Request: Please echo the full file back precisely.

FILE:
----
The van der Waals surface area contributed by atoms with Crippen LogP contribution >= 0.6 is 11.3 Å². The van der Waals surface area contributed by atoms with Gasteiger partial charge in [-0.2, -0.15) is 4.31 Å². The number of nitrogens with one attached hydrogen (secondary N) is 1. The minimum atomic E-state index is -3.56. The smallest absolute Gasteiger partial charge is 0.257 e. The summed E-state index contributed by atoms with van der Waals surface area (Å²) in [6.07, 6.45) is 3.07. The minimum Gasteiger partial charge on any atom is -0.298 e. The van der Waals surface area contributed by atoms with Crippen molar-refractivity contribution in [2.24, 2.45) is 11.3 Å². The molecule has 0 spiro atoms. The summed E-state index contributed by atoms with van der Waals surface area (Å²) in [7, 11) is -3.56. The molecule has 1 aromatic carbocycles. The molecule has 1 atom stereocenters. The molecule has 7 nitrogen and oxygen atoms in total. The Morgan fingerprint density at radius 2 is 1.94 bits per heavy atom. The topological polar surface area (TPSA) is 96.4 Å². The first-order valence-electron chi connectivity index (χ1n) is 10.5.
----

The van der Waals surface area contributed by atoms with Crippen LogP contribution >= 0.6 is 11.3 Å². The van der Waals surface area contributed by atoms with Gasteiger partial charge in [-0.2, -0.15) is 4.31 Å². The number of nitrogens with one attached hydrogen (secondary N) is 1. The minimum atomic E-state index is -3.56. The smallest absolute Gasteiger partial charge is 0.257 e. The summed E-state index contributed by atoms with van der Waals surface area (Å²) in [6.07, 6.45) is 3.07. The minimum Gasteiger partial charge on any atom is -0.298 e. The van der Waals surface area contributed by atoms with Crippen molar-refractivity contribution in [2.24, 2.45) is 11.3 Å². The molecule has 0 spiro atoms. The summed E-state index contributed by atoms with van der Waals surface area (Å²) in [7, 11) is -3.56. The molecule has 1 aromatic carbocycles. The molecule has 1 atom stereocenters. The molecule has 7 nitrogen and oxygen atoms in total. The Morgan fingerprint density at radius 2 is 1.94 bits per heavy atom. The topological polar surface area (TPSA) is 96.4 Å². The first-order valence-electron chi connectivity index (χ1n) is 10.5.